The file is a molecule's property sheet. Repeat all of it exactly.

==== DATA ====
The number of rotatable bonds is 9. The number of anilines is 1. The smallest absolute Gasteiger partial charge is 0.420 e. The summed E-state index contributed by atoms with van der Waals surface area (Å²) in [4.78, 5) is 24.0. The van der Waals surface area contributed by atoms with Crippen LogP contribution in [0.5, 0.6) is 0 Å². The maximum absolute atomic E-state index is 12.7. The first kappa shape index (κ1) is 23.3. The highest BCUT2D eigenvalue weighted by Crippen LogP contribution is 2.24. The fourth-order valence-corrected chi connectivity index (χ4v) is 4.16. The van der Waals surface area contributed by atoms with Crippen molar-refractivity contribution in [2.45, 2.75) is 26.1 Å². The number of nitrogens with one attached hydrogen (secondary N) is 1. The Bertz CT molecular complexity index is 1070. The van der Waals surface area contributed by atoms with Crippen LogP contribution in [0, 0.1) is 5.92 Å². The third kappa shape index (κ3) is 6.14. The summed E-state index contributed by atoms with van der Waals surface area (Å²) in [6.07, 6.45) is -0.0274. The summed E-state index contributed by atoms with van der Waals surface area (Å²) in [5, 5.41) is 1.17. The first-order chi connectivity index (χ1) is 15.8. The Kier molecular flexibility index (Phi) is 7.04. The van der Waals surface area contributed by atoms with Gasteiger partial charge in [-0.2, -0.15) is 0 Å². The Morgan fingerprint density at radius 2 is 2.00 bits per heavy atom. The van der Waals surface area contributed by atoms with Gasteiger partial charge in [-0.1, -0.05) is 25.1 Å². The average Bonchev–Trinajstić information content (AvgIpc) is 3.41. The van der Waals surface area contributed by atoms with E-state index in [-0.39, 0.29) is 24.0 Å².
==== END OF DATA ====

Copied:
The number of rotatable bonds is 9. The number of anilines is 1. The smallest absolute Gasteiger partial charge is 0.420 e. The summed E-state index contributed by atoms with van der Waals surface area (Å²) in [4.78, 5) is 24.0. The van der Waals surface area contributed by atoms with Crippen LogP contribution in [0.5, 0.6) is 0 Å². The maximum absolute atomic E-state index is 12.7. The first kappa shape index (κ1) is 23.3. The highest BCUT2D eigenvalue weighted by Crippen LogP contribution is 2.24. The fourth-order valence-corrected chi connectivity index (χ4v) is 4.16. The van der Waals surface area contributed by atoms with Crippen molar-refractivity contribution in [2.45, 2.75) is 26.1 Å². The number of nitrogens with one attached hydrogen (secondary N) is 1. The Bertz CT molecular complexity index is 1070. The van der Waals surface area contributed by atoms with Crippen LogP contribution in [0, 0.1) is 5.92 Å². The third kappa shape index (κ3) is 6.14. The summed E-state index contributed by atoms with van der Waals surface area (Å²) in [6.07, 6.45) is -0.0274. The summed E-state index contributed by atoms with van der Waals surface area (Å²) in [5, 5.41) is 1.17. The first-order chi connectivity index (χ1) is 15.8. The Kier molecular flexibility index (Phi) is 7.04. The van der Waals surface area contributed by atoms with Gasteiger partial charge in [-0.2, -0.15) is 0 Å². The Morgan fingerprint density at radius 2 is 2.00 bits per heavy atom. The van der Waals surface area contributed by atoms with Gasteiger partial charge in [-0.1, -0.05) is 25.1 Å². The average Bonchev–Trinajstić information content (AvgIpc) is 3.41. The van der Waals surface area contributed by atoms with E-state index in [-0.39, 0.29) is 24.0 Å².